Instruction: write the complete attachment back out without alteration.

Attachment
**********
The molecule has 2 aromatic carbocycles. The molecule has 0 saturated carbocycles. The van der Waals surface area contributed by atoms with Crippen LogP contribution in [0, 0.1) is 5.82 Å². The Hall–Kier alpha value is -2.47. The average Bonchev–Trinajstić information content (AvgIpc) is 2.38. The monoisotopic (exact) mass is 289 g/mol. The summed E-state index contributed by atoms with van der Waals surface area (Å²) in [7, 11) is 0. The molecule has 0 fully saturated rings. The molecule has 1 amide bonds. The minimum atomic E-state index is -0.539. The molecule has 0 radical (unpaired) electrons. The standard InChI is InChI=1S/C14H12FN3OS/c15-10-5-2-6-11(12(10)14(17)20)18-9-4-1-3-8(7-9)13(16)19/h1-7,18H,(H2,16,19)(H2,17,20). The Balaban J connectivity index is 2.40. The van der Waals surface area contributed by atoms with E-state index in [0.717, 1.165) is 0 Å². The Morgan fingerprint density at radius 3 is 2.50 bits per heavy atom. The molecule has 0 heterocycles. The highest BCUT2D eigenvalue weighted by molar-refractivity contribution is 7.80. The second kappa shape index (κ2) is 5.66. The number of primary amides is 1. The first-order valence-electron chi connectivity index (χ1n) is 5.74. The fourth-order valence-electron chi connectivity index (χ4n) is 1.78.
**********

The molecule has 2 aromatic carbocycles. The molecule has 0 saturated carbocycles. The van der Waals surface area contributed by atoms with Crippen LogP contribution in [0, 0.1) is 5.82 Å². The Hall–Kier alpha value is -2.47. The average Bonchev–Trinajstić information content (AvgIpc) is 2.38. The monoisotopic (exact) mass is 289 g/mol. The summed E-state index contributed by atoms with van der Waals surface area (Å²) in [7, 11) is 0. The molecule has 0 fully saturated rings. The molecule has 1 amide bonds. The minimum atomic E-state index is -0.539. The molecule has 0 radical (unpaired) electrons. The standard InChI is InChI=1S/C14H12FN3OS/c15-10-5-2-6-11(12(10)14(17)20)18-9-4-1-3-8(7-9)13(16)19/h1-7,18H,(H2,16,19)(H2,17,20). The Balaban J connectivity index is 2.40. The van der Waals surface area contributed by atoms with E-state index in [0.717, 1.165) is 0 Å². The Morgan fingerprint density at radius 3 is 2.50 bits per heavy atom. The molecule has 0 heterocycles. The highest BCUT2D eigenvalue weighted by molar-refractivity contribution is 7.80. The second kappa shape index (κ2) is 5.66. The number of primary amides is 1. The first-order valence-electron chi connectivity index (χ1n) is 5.74. The fourth-order valence-electron chi connectivity index (χ4n) is 1.78.